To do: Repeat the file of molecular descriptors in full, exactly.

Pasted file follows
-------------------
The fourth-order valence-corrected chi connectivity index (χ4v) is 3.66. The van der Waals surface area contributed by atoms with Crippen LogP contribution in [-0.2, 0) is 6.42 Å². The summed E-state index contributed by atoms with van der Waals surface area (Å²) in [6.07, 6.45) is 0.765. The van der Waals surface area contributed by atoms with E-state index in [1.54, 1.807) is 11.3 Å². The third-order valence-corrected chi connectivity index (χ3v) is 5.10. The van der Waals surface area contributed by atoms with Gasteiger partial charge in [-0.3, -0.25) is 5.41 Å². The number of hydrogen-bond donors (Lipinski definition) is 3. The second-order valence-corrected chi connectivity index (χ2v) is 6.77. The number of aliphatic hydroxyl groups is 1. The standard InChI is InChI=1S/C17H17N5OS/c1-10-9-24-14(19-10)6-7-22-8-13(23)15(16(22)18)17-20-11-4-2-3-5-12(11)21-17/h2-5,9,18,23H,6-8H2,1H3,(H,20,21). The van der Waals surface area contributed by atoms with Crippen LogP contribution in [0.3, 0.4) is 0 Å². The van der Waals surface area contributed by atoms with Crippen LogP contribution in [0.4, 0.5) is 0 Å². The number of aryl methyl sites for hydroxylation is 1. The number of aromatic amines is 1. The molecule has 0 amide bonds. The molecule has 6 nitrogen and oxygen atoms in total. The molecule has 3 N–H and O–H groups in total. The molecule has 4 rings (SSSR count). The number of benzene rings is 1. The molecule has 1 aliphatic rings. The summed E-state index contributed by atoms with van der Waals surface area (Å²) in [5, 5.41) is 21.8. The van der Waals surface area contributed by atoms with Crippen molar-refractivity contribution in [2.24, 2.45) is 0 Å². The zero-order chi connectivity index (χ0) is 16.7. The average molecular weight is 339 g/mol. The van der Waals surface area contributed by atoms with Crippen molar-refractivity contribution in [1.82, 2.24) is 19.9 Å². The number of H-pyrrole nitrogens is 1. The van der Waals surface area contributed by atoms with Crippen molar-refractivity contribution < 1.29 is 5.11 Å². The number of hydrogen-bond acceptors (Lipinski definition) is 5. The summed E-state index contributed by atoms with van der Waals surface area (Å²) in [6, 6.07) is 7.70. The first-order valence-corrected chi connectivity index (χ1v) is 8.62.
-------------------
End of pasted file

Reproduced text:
The fourth-order valence-corrected chi connectivity index (χ4v) is 3.66. The van der Waals surface area contributed by atoms with Crippen LogP contribution in [-0.2, 0) is 6.42 Å². The summed E-state index contributed by atoms with van der Waals surface area (Å²) in [6.07, 6.45) is 0.765. The van der Waals surface area contributed by atoms with E-state index in [1.54, 1.807) is 11.3 Å². The third-order valence-corrected chi connectivity index (χ3v) is 5.10. The van der Waals surface area contributed by atoms with Gasteiger partial charge in [-0.3, -0.25) is 5.41 Å². The number of hydrogen-bond donors (Lipinski definition) is 3. The second-order valence-corrected chi connectivity index (χ2v) is 6.77. The number of aliphatic hydroxyl groups is 1. The standard InChI is InChI=1S/C17H17N5OS/c1-10-9-24-14(19-10)6-7-22-8-13(23)15(16(22)18)17-20-11-4-2-3-5-12(11)21-17/h2-5,9,18,23H,6-8H2,1H3,(H,20,21). The van der Waals surface area contributed by atoms with Crippen LogP contribution in [0.3, 0.4) is 0 Å². The van der Waals surface area contributed by atoms with Crippen LogP contribution in [0.4, 0.5) is 0 Å². The number of aryl methyl sites for hydroxylation is 1. The number of aromatic amines is 1. The molecule has 0 amide bonds. The molecule has 6 nitrogen and oxygen atoms in total. The molecule has 3 N–H and O–H groups in total. The molecule has 4 rings (SSSR count). The number of benzene rings is 1. The molecule has 1 aliphatic rings. The summed E-state index contributed by atoms with van der Waals surface area (Å²) in [5, 5.41) is 21.8. The van der Waals surface area contributed by atoms with Crippen molar-refractivity contribution in [2.24, 2.45) is 0 Å². The zero-order chi connectivity index (χ0) is 16.7. The average molecular weight is 339 g/mol. The van der Waals surface area contributed by atoms with Crippen molar-refractivity contribution in [1.82, 2.24) is 19.9 Å². The number of H-pyrrole nitrogens is 1. The van der Waals surface area contributed by atoms with Crippen molar-refractivity contribution < 1.29 is 5.11 Å². The number of hydrogen-bond acceptors (Lipinski definition) is 5. The summed E-state index contributed by atoms with van der Waals surface area (Å²) in [6, 6.07) is 7.70. The first-order valence-corrected chi connectivity index (χ1v) is 8.62.